HSBC talks about its Shariah-compliant structured product in Malaysia

Malaysia's first Shariah-compliant dual-currency, structured investment product is now on offer. Here's how it works.
As Malaysia continues to try to establish itself as the Asian hub for Islamic financing, HSBC has stepped up its offerings. Earlier this month, HSBC Bank Malaysia launched the nation's first Shariah-compliant (consistent with Islamic law) dual-currency, structured-investment product.áHSBC's Adrian Loo,áhead ofáwealthámanagementásales, Malaysia, talks about the new offering.

What is this new structured product?

The HSBCáAmanah Islamicádualácurrencyástructuredáinvestment is an Islamic compliant version of a dual currency structured product. It is made of two components.

The first part is the ôCommodity Murabaha-Iö, which you may know is based on the concept of ædeferred payment saleÆ. That concept ensures that the underlying is an actual commercial transaction, which is required under Shariah law.áIt allows an investor to invest a sum of funds through the purchase and sale of an underlying commodity, such as a metal, which gives the profit rate. The profit rate is similar to the return that you would get on a money market deposit of a similar tenor and credit.

The second part is that the client makes a unilateral promise to exchange currencies at a pre-agreed rate to the bank atáaáfixed date and price; and if the bank wants to buy the currency it has the right to do so. Obviously, a unilateral promise to exchange currencies offers investors the opportunity of earning enhanced returns on short-term surplus funds.

How long did it take to create this structure?

The advantage of HSBC is that we have a global network that has these products already. So we brought over ideas from other countries and adapted them to the Malaysian market. It took somewhere around seven months or so û a lot of it had to do with ensuring it was Shariah compliant.

In this case, because it is a structured product, we had to satisfy the Islamic regulatory divisions of both Bank Negara Malaysia, the central bank, as well as the Securities Commission, that the product we were proposing wasáconsistent with Islamic principles.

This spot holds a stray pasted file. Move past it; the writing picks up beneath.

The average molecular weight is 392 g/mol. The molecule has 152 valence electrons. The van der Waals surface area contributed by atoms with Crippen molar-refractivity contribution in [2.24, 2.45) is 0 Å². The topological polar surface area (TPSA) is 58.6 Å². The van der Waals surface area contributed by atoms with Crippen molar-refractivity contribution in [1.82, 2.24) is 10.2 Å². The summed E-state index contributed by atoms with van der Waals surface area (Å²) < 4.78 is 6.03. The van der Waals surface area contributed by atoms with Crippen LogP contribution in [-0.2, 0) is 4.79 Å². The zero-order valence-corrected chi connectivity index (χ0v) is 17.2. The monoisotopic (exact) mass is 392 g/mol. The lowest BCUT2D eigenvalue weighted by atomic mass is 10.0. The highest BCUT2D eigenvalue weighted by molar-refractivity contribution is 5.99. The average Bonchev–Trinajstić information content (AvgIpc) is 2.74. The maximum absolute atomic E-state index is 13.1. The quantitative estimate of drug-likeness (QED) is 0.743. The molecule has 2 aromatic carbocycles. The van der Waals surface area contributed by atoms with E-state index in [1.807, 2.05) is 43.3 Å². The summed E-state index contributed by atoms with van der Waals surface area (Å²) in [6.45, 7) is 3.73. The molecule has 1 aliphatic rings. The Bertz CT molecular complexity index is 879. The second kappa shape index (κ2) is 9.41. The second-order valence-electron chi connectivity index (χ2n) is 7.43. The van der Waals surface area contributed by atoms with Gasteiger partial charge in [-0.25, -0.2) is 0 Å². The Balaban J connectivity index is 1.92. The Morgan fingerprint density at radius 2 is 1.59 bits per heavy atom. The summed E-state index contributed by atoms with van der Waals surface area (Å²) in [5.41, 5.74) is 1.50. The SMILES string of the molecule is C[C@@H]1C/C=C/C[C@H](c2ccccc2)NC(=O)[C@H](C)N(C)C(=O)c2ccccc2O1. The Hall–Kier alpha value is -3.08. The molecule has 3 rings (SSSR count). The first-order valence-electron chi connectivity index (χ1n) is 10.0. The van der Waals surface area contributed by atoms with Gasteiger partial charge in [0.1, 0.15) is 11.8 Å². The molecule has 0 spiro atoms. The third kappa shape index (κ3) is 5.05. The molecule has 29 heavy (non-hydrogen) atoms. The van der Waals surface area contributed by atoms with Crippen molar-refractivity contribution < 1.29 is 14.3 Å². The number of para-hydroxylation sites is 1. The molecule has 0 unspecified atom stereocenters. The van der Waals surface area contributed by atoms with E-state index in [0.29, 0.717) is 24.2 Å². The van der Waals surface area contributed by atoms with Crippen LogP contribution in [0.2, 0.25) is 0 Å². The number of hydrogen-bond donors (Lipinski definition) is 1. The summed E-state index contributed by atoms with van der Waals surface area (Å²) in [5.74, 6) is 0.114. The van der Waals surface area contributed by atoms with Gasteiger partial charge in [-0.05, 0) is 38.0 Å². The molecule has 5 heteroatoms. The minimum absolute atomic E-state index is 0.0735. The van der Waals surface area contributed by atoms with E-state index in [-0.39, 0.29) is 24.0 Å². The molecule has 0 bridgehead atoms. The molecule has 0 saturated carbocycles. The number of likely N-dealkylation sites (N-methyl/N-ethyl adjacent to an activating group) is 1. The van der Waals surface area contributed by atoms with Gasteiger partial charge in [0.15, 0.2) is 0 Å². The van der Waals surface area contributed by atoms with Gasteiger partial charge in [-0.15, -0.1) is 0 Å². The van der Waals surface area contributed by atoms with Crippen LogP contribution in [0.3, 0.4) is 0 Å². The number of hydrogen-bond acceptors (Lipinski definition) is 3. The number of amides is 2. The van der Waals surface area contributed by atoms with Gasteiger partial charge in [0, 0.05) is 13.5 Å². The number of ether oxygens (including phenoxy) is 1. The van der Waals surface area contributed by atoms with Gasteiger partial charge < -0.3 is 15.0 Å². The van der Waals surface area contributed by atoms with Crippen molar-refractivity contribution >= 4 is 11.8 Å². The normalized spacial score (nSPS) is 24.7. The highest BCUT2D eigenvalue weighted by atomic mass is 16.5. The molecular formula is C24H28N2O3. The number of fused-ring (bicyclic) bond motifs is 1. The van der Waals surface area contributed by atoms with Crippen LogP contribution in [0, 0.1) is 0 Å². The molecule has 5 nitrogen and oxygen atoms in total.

What was the biggest hurdle?

The difficulty is that we are trying to access a new market, so we had to make sure that the structuring of this particular product was done in a manner that would satisfy the regulatory divisions. However, the principal of Murabaha is already widely accepted throughout the Islamic world. It was just a matter of applying it to a new product.

This was introduced on April 18, so how has the take-up been thus far?

So far weÆre in the stage of raising awareness ofáthe product. But going forward, we have high expectations, particularly in line of the recent (back in April 2005) trends in Malaysia of relaxing exchange controls. More and more Malaysian investors are looking for investments in overseas conventional products... the Shariah-compliant angleáof our product gives it a bit of an edge.

Given that many Malaysian companies are importing and exporting, they already have a natural exposure to two or more currencies, so they are looking for products to help manage their currency exposure in a way that is consistent with Shariah principles. But for some customers, the conventional structured products wouldnÆt have been a viable choice because they are not Shariah-compliant. We are filling that niche.

Will you be offering more such products in the future?

We are continuously looking toádevelopáa wholeárange ofáproducts in the future. However, because of the competitive nature of the market we canÆt go into too much detail on that...
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